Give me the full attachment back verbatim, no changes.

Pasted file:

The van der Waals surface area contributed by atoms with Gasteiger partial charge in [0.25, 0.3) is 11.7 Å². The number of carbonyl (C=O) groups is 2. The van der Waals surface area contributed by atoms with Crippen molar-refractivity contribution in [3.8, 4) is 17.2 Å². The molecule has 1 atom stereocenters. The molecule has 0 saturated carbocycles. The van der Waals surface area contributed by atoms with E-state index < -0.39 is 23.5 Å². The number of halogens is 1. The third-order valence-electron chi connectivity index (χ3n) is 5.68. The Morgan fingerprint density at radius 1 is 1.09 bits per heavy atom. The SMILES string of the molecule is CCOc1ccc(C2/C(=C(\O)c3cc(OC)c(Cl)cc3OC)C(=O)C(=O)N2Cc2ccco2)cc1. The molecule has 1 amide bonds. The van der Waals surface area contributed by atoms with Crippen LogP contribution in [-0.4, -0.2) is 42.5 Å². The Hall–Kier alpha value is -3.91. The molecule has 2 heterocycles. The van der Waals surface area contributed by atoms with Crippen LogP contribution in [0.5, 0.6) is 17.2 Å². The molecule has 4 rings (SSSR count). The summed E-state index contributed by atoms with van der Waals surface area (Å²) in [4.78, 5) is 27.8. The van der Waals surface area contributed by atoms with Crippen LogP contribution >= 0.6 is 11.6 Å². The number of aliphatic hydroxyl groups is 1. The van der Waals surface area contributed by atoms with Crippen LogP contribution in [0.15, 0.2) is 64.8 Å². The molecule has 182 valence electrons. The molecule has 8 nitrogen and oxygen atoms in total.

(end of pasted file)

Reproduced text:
The van der Waals surface area contributed by atoms with Gasteiger partial charge in [0.25, 0.3) is 11.7 Å². The number of carbonyl (C=O) groups is 2. The van der Waals surface area contributed by atoms with Crippen molar-refractivity contribution in [3.8, 4) is 17.2 Å². The molecule has 1 atom stereocenters. The molecule has 0 saturated carbocycles. The van der Waals surface area contributed by atoms with E-state index < -0.39 is 23.5 Å². The number of halogens is 1. The third-order valence-electron chi connectivity index (χ3n) is 5.68. The Morgan fingerprint density at radius 1 is 1.09 bits per heavy atom. The SMILES string of the molecule is CCOc1ccc(C2/C(=C(\O)c3cc(OC)c(Cl)cc3OC)C(=O)C(=O)N2Cc2ccco2)cc1. The molecule has 1 amide bonds. The van der Waals surface area contributed by atoms with Crippen LogP contribution in [-0.4, -0.2) is 42.5 Å². The Hall–Kier alpha value is -3.91. The molecule has 2 heterocycles. The van der Waals surface area contributed by atoms with Crippen LogP contribution in [0.5, 0.6) is 17.2 Å². The molecule has 4 rings (SSSR count). The summed E-state index contributed by atoms with van der Waals surface area (Å²) in [4.78, 5) is 27.8. The van der Waals surface area contributed by atoms with Crippen LogP contribution >= 0.6 is 11.6 Å². The number of aliphatic hydroxyl groups is 1. The van der Waals surface area contributed by atoms with Crippen LogP contribution in [0.15, 0.2) is 64.8 Å². The molecule has 182 valence electrons. The molecule has 8 nitrogen and oxygen atoms in total.